In order to meet the exponential demand from Algerian customers and partners, the Algerian Telecom Group (GTA) – not to be confused with its subsidiary Algeria Telecom – and the ministry of post and telecommunications have drawn up a new roadmap. According to the group’s CEO Khaled Zarat, the objective is not only to secure the national fibre optic network by 2030 but also to densify it and make it more resilient.
200,000km of cable
Within this framework, almost 200,000km of fibre optic cable had been laid by 31 December 2021 for the national transport network. The latter consists of seven regional NG-DWDM (New Generation Dense Wavelength-Division Multiplexing) loops, which are currently capable of transmitting around 3 terabits per second (Tbps).
In order to connect the country’s 58 wilayas to the telephone network and very high-speed internet, Zarat told the Algerian Press Agency (APS) that “these loops are set to evolve towards greater capacities and greater robustness”.
Algeria is connected to the international Internet network via four submarine cables, as well as a land link from Tunisia, which ensures better security and load sharing.
The latest submarine cable links Algiers and Oran to Valencia, Spain. Operational since 31 December 2020, it reinforces the two other links that pass through Annaba (north-east), namely Medex – which has a capacity of up to 2 terabits – and Alpal 2, whose speed does not exceed 85 gigabits. With a capacity of up to 40 terabits – 20 times the country’s current needs – the Alval/Orval cable represents a considerable improvement in this area.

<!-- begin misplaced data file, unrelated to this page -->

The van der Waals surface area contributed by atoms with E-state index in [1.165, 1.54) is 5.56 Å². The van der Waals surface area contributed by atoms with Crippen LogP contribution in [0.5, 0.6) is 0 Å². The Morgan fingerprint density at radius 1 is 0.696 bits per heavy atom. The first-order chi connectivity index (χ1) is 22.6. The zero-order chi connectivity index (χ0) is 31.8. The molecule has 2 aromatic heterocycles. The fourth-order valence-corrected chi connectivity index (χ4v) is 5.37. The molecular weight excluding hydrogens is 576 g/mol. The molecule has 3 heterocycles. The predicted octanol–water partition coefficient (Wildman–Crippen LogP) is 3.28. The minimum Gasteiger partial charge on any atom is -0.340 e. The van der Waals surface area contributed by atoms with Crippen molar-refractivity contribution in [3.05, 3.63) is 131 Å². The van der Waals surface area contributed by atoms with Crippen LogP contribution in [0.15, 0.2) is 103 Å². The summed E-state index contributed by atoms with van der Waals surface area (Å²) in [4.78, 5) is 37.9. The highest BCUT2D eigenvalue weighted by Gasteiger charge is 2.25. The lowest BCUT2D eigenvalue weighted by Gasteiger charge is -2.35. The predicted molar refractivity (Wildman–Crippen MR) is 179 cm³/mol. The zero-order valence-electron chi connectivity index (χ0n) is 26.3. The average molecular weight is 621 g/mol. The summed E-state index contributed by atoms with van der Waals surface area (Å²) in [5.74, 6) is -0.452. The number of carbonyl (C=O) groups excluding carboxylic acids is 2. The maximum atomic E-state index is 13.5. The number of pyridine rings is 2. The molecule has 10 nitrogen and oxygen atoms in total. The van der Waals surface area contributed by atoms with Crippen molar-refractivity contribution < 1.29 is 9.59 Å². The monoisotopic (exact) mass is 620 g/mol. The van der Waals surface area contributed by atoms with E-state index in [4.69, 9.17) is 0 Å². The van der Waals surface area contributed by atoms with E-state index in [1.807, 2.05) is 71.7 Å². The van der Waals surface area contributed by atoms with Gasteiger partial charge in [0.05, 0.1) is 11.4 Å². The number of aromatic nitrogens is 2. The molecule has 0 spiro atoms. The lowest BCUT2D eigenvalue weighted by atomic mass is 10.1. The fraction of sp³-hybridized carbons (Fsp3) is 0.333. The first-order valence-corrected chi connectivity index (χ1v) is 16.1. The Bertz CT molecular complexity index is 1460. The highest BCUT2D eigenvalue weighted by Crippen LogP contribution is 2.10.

International bandwidth increased from 1.7 to 2.4 terabits per second between January 2020 and January 2021. Determined to continue on this path, GTA and its four subsidiaries (Algérie Télécom Mobile, Algérie Télécom Satellite, Algérie Télécom Europe and finally Algérie Télécom, which pilots two sub-subsidiaries, Saticom and Comintal) will gradually increase the current international bandwidth’s capacity, as they hope to reach a capacity of almost 4 terabytes per second by the end of 2022. This is more than double the capacity of 2020.
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“We must have several reliable links in operation at all times in order to secure the international internet flow,” the CEO of the national telecommunications group told APS. “That way, the loss of capacity due to the cessation of service on one cable can be compensated by the excess capacity on the rest of the cables in service.”
In addition to these improvements, a number of other projects are underway. These include optimising the architecture so that catching solutions can be deployed, widespread use of FTTH (Fibre to the Home) and densifying the 4G network before 5G services are launched, as well as reducing latency and rationalising operating costs.
Constructing a data centre that will host the private cloud as well as setting up the national cloud dedicated to administrations, institutions, companies and SMEs are also on the agenda.
All these investments are expected to pay off.